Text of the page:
Wine review: Buried Cane 2009 Whiteline Chardonnay (No Oak)

There’s a bit of a backlash with oaky, buttery Chardonnays now. A newfound love of the unadorned version — labeled “Unoaked”, “Virgin”, “Naked” or “Stainless Steel” — can be witnessed on retail shelves and on restaurant wine lists. The taste difference between oak-aged and/or fermented Chardonnay and those that don’t see wood can normally be summed up in one word: minerality. It’s a fancy word that indicates an underlying crispness on the tongue. It smacks of slate rock after a rain, granite or stone. The grape literally pulls these flavors from the soil and Chardonnay has an incredible ability to showcase this characteristic. It’s also makes the wine a helluva lot more food-friendly than it’s oaked cousins. (Read more about unoaked Chardonnay here)

Wine collectors around the world pay big bucks for minerality-ladened wines crafted from France — Chablis mostly. The U.S. can deliver it, if only the wineries could get over their fascination with oak and malolactic fermentation (what’s this?). But Buried Cane in Washington State has firmly embraced the No Oak theme.

This winery coined its name after a cold climate wine region practice that protects grape vines from frigid winter temperatures — burying vine canes (shoots) under the soil until after winter freeze threats pass. In Washington State, Chardonnay is the most widely planted white grape varietal and Buried Cane must have their pick of the best vineyards. Out of the 20 or so Chardonnays I tried for a recent column, it was my favorite.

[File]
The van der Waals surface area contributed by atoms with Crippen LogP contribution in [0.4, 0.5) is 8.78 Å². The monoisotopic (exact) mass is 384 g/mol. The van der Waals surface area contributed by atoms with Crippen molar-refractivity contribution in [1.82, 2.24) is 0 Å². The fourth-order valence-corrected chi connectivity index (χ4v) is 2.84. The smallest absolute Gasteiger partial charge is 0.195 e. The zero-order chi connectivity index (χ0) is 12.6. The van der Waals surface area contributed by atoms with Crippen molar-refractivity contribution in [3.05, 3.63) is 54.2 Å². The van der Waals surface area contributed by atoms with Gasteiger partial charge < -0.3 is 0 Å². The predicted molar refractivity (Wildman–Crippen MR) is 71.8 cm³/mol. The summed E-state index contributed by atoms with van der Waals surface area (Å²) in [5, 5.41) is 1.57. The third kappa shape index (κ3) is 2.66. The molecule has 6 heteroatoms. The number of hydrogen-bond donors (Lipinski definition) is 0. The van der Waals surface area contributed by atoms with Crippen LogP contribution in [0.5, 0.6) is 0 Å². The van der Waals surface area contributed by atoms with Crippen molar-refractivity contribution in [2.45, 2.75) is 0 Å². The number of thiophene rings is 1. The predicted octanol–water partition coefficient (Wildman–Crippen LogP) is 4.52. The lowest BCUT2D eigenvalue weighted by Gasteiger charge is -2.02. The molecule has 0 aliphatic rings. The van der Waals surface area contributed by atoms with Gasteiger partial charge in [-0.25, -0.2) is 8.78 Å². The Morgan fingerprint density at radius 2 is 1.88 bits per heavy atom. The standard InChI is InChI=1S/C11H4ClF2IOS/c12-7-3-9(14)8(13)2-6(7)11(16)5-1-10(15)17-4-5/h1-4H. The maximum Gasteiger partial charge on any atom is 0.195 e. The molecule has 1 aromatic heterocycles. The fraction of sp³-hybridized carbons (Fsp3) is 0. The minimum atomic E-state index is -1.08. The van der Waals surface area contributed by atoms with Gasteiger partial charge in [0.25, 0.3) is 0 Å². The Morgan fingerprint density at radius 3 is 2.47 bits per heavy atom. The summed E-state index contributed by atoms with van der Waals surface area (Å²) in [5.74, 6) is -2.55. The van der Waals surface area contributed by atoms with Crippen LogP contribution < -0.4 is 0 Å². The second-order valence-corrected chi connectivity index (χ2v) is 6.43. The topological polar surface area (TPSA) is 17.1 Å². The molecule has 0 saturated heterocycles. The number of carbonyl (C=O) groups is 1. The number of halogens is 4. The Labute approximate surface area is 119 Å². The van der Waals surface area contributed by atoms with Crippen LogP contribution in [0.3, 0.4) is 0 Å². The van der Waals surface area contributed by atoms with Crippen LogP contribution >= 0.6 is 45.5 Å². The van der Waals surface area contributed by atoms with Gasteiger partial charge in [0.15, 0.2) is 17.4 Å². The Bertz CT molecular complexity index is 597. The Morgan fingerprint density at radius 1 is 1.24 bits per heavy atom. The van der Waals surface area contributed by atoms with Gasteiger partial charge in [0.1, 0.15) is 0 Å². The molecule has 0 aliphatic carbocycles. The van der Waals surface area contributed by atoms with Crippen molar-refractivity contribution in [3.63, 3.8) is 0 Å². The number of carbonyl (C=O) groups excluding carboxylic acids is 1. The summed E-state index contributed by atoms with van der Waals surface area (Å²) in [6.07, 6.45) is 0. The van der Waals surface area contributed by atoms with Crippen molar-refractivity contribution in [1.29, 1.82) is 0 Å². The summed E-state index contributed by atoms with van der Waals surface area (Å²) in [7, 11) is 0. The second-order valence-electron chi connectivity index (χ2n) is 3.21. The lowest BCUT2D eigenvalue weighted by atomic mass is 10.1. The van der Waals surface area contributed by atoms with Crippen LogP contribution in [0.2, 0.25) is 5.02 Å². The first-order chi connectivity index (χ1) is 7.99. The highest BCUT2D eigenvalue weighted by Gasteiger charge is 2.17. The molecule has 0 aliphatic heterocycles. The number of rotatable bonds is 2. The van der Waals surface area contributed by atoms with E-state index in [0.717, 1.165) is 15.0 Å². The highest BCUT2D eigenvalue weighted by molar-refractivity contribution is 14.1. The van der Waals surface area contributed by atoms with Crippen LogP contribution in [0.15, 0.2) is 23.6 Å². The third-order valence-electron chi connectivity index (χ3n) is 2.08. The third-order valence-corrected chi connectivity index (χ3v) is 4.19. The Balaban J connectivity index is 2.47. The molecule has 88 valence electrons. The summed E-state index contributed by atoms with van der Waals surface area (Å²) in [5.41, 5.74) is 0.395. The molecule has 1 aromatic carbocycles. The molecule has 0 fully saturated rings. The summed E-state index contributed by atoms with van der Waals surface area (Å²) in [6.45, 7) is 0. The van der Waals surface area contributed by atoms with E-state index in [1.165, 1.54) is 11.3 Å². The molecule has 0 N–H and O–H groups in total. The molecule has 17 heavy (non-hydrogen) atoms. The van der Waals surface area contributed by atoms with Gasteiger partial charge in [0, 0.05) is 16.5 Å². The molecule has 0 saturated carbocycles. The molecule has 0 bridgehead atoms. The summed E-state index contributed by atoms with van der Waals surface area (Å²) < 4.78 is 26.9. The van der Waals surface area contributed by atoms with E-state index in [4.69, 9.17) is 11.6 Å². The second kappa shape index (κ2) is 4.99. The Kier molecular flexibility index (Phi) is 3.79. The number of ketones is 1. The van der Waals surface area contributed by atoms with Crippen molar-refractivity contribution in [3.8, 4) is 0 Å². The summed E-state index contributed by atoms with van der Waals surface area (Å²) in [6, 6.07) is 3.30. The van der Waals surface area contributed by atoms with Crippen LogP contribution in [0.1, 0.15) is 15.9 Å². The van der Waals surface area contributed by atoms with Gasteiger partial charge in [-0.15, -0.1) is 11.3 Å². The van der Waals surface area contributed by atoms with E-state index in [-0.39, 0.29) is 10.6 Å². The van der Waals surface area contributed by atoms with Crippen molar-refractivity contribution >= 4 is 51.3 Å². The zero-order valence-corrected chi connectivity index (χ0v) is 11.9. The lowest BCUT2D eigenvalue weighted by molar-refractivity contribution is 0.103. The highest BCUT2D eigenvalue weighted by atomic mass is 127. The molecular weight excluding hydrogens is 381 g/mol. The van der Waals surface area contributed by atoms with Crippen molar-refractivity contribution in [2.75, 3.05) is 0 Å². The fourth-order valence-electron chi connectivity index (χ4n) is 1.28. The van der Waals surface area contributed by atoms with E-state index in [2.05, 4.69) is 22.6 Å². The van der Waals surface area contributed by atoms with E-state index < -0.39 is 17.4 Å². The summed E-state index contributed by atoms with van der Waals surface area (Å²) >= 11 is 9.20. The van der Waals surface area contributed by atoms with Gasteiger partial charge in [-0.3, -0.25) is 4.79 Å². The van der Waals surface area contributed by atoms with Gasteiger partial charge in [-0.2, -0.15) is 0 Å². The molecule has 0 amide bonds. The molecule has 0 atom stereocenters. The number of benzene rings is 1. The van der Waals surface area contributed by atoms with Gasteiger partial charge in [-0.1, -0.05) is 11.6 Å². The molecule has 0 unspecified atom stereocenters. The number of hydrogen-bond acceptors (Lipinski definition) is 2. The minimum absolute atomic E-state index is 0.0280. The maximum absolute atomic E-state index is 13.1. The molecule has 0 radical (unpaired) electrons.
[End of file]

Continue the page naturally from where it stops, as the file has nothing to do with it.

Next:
Buried Cane 2009 Whiteline Chardonnay strikes a perfect balance between creamy mouthfeel and bracing acidity with green apple and apricots doused in lemon flavor. Lime and, yes, minerality, also enter the game on the finish. It’s light-bodied and would pair quite nicely with a lounge chair by the pool. And a straw.

Sweetness: 1 out of 10
Rating: 4.5 stars out of 5
Price: $14
Occasion: Tasted at a restaurant.
Availability: High-end grocery stores and independent retailers
Food pairing: Triple cream cheeses like Saint André, Sauteed shrimp toppedwith lemon butter sauce, roasted Cuban pork

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One Comment

  1. Oh my! This sounds so good and it just so happens that St. Andre is my favorite cheese, very nice and creamy! Thanks for the breakdown of minerality.


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